Lamb ribeye 10/10: We both thought the lamb was a miniature watermelon when it first came out. The green pattern of the swiss chard wrap was deceiving. The garnishes of this dish continued its playful theme. Everything went well together: polenta croutons, garlic confit, bacon, and various veggies could have been eaten in more combinations than I had lamb to try. In particular I loved the cubic polenta croutons that burst into individual grains.

Sequatchie cove creamery's "cumberland" cheese 5/10: Cheese was fine, figs were great. The pumpernickel black pudding on the lower left made me very upset, which was not helped by the random onions hidden behind the cheese.

Rainbow (raspberry) sherbet with mango sugar and orange cream 9.5/10. It was shockingly sweet and sour at the same time. It was an intense and vigorous, but it scrubbed my tongue clean of any lingering tastes of meat or cheese.

Pomegranate soda in a white chocolate shell, pine nut nougatine, lime cake, and peppermint ice cream 7/10: The pomegranate soda was the pink fizzy foam trapped in the white chocolate. I took it down like a shot. The delightful flavor of pomegranate and fizz immediately spread everywhere. The nougatine surprisingly did not stick to my teeth. The peppermint ice cream was too much - it tasted much too medicinal to me.

Butterscotch pudding with chocolate and earl grey & caramel ice cream 9/10: The dish was very rich like all of its ingredients, but because everything was either whipped in the form of mousse or ice cream, it tasted like butterscotch clouds.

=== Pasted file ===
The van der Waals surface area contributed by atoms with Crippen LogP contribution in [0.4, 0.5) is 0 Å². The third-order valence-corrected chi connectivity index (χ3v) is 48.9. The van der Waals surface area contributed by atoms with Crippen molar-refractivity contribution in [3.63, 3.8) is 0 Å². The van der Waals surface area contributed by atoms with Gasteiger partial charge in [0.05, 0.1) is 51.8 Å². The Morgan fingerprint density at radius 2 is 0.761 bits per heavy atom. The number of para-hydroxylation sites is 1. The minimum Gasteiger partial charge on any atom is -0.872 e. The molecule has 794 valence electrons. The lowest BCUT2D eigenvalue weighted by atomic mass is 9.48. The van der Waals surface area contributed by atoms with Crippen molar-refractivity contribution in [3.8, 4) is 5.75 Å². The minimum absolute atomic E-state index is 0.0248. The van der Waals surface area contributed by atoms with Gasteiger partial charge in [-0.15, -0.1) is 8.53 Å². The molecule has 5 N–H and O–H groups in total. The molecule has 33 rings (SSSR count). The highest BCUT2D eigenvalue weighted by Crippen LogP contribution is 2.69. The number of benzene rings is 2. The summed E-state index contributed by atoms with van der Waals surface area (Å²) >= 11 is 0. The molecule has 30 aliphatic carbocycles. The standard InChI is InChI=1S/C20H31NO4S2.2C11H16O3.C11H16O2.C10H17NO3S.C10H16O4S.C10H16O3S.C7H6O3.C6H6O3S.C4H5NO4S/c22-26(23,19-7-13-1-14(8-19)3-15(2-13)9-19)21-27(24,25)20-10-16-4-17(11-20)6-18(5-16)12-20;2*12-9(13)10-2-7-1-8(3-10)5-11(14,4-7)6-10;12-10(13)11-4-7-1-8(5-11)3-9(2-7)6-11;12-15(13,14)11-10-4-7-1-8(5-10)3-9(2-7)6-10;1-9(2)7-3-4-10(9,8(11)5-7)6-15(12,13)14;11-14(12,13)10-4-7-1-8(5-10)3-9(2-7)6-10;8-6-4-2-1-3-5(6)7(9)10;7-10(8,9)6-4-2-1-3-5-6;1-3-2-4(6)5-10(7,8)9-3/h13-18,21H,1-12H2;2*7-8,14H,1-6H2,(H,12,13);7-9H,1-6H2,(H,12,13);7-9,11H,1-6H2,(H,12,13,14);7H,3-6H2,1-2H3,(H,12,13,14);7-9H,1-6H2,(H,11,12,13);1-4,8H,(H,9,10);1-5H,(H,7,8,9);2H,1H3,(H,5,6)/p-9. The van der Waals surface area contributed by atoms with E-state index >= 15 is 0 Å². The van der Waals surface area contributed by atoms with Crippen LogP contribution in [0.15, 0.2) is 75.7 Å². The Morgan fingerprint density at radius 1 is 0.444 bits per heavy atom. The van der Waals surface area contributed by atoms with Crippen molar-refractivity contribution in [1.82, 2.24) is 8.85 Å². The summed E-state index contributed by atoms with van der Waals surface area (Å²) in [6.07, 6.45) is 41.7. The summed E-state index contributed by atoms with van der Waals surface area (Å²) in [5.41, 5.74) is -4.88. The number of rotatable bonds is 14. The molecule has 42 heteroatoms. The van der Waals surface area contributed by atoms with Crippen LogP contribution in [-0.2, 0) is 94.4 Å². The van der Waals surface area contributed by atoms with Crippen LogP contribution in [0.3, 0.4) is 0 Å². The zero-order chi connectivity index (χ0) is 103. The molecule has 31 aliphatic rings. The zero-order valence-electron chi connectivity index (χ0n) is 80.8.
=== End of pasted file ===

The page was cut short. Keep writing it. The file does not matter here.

Chocolate birthday cake with vanilla ice cream 10/10: it tasted more like 7/10. It was a solid cake and everything... but I got a candle and a wish!!

Assortment of chocolates. 10/10: We could pick as many as we wanted, but I was already breaking out of my dress, so I only picked 3: passionfruit, mojito, and marzipan. I couldn't even get to the passionfruit, but the other two perfectly captured the essence of their flavors. I'm pretty sure that the mojito chocolate had rum in it.

"Coffe and donuts" 7/10: I was honestly way too full at this point and only tasted a tiny bit of each. The coffee was actually coffee ice cream with froth on top, and the donuts were hard little buggers....

Bonbons and an assortment of nougats, macarons, and truffles 8/10: system overload!! The bonbons had ice cream in the middle and were an absolute delight to eat even when we were pretty much in pain. I couldn't even bring myself to try a nougat, but the macarons were great (although no Laduree or Pierre Hermes), and the truffles shells were a little too thick.

Cookies to go... just in case we got hungry during the cab ride ;)

Overall this was an amazing experience. Is Per Se the best restaurant in New York City? Now that I've tried all of the top restaurants, I can decidedly say YES (according to my ranking). It was more coherent than Brooklyn Fare, more varied than Le Bernardin (thought that's still the best *meal*), is more modern and had a better ambiance than Daniel, and is more innovative than Masa.

However, it is not the best restaurant in North America. Alinea reigns supreme.

Some of the dishes were... dare I say... not quite perfectly cooked. But it was a 3 hour extravaganza, and the dessert courses were a tour de force. For my birthday, I wanted great dessert, and I got 5 courses of it. I have never had so many great desserts all at once.

It was a little strange that they did not have a set wine pairing for the prix fixe, but the service was the best I've ever had. Absolutely impeccable.

Live pineapple trees outside the restaurant! Indoors!

Best. Birthday. Ever. (Except the day that I was born). Thank you darling!!